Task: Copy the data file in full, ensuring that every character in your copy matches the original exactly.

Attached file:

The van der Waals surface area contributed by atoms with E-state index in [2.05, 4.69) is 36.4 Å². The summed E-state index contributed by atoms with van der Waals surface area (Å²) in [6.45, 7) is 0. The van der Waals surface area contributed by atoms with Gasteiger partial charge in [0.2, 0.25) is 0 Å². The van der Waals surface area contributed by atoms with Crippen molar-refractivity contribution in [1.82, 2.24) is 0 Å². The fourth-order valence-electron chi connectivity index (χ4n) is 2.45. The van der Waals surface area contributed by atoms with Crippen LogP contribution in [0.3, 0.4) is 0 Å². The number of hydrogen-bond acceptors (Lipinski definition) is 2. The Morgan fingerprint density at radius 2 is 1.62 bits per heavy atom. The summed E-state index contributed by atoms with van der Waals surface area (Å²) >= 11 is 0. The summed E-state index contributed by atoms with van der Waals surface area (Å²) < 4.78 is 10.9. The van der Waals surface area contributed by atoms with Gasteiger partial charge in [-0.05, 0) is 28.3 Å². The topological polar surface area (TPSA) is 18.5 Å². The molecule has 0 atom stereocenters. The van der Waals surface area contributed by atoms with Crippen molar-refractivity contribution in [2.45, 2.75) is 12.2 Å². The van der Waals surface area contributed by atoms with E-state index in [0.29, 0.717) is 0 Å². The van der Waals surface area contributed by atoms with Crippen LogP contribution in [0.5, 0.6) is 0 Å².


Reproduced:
The van der Waals surface area contributed by atoms with E-state index in [2.05, 4.69) is 36.4 Å². The summed E-state index contributed by atoms with van der Waals surface area (Å²) in [6.45, 7) is 0. The van der Waals surface area contributed by atoms with Gasteiger partial charge in [0.2, 0.25) is 0 Å². The van der Waals surface area contributed by atoms with Crippen molar-refractivity contribution in [1.82, 2.24) is 0 Å². The fourth-order valence-electron chi connectivity index (χ4n) is 2.45. The van der Waals surface area contributed by atoms with Crippen LogP contribution in [0.3, 0.4) is 0 Å². The number of hydrogen-bond acceptors (Lipinski definition) is 2. The Morgan fingerprint density at radius 2 is 1.62 bits per heavy atom. The summed E-state index contributed by atoms with van der Waals surface area (Å²) >= 11 is 0. The summed E-state index contributed by atoms with van der Waals surface area (Å²) < 4.78 is 10.9. The van der Waals surface area contributed by atoms with Gasteiger partial charge in [-0.05, 0) is 28.3 Å². The topological polar surface area (TPSA) is 18.5 Å². The molecule has 0 atom stereocenters. The van der Waals surface area contributed by atoms with Crippen molar-refractivity contribution in [2.45, 2.75) is 12.2 Å². The van der Waals surface area contributed by atoms with E-state index in [0.29, 0.717) is 0 Å². The van der Waals surface area contributed by atoms with Crippen LogP contribution in [0.5, 0.6) is 0 Å².